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 Even a program written to verify first order logic, is written with second-order logic.
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 Built on Church/Turing machines. All 2nd order. That’s the basis of computing and what “worked around” Godel.
=
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 The machine it runs on is a second order logic machine.
The computer language is second order logic.
The assembler it compiles to is second order logic. [GOTO anyone?]
You can stick a first order algorithm on top if you like.
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 I’ve never seen a first order machine. I consider first order logic a nice useful fiction.
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Yup. It is. It’s a practical fiction but it’s fiction.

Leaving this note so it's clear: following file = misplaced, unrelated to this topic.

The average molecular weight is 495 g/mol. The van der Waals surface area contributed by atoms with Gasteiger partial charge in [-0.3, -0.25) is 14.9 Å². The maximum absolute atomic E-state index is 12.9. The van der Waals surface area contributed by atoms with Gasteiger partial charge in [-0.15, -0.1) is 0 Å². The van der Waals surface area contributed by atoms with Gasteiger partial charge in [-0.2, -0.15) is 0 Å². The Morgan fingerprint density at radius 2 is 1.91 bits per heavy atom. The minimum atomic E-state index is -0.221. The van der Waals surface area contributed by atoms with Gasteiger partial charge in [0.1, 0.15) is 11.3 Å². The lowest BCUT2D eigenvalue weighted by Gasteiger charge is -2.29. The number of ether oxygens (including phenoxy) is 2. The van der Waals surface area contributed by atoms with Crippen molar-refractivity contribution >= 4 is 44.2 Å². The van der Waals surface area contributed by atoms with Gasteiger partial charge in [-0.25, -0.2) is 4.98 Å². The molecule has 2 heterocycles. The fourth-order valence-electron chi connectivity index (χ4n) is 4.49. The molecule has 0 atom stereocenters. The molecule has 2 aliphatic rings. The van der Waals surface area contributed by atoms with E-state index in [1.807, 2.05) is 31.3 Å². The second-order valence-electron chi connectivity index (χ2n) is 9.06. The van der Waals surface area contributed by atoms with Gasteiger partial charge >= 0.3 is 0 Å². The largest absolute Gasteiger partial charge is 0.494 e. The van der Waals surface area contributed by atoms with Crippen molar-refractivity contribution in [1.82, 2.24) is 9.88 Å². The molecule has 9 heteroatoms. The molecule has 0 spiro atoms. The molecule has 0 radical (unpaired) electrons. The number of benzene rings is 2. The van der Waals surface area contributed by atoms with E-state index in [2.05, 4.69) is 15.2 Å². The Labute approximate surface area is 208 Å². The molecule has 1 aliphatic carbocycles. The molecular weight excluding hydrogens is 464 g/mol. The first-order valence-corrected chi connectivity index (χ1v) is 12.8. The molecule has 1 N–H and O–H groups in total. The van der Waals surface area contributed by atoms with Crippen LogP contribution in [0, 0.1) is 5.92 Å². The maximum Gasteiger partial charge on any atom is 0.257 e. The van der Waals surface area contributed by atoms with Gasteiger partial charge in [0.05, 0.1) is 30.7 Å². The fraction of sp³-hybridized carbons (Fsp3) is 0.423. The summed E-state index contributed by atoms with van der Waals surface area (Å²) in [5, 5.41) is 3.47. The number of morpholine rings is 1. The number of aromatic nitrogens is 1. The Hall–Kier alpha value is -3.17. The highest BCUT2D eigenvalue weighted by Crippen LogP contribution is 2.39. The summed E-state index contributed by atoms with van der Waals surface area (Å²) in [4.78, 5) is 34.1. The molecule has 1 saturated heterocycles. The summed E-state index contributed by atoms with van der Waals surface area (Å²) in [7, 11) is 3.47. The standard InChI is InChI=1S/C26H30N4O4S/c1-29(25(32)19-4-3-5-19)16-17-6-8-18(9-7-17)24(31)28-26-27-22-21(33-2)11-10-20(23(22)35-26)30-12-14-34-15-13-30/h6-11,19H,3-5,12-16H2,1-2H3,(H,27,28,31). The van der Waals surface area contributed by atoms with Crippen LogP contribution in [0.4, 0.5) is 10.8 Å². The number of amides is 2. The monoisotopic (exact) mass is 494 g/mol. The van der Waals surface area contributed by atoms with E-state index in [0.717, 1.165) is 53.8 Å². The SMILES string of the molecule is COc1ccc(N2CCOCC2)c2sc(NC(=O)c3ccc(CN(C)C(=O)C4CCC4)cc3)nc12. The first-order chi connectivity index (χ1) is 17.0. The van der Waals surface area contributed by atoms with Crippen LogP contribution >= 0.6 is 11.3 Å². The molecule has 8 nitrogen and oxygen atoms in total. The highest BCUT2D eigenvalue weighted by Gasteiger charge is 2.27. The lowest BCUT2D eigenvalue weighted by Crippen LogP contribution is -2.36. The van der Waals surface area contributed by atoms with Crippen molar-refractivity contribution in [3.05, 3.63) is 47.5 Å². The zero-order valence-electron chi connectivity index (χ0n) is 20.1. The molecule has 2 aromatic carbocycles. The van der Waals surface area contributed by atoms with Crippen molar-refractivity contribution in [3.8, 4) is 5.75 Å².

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 It is, but machines have been built with second order logic based specifications.They do pretty good too.
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 Specs are fictions until actualized by product. That’s all planning.
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Product is tangibles.
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 Ah. That’s actually true. Its identity is a fiction.
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Fiction =/= bad or unwanted.
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 It can. In Church’s untyped lambda, TRUE=FALSE
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 Yup. That’s why it’s so powerful and we’re using it today.
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You’re assuming consistency on my part.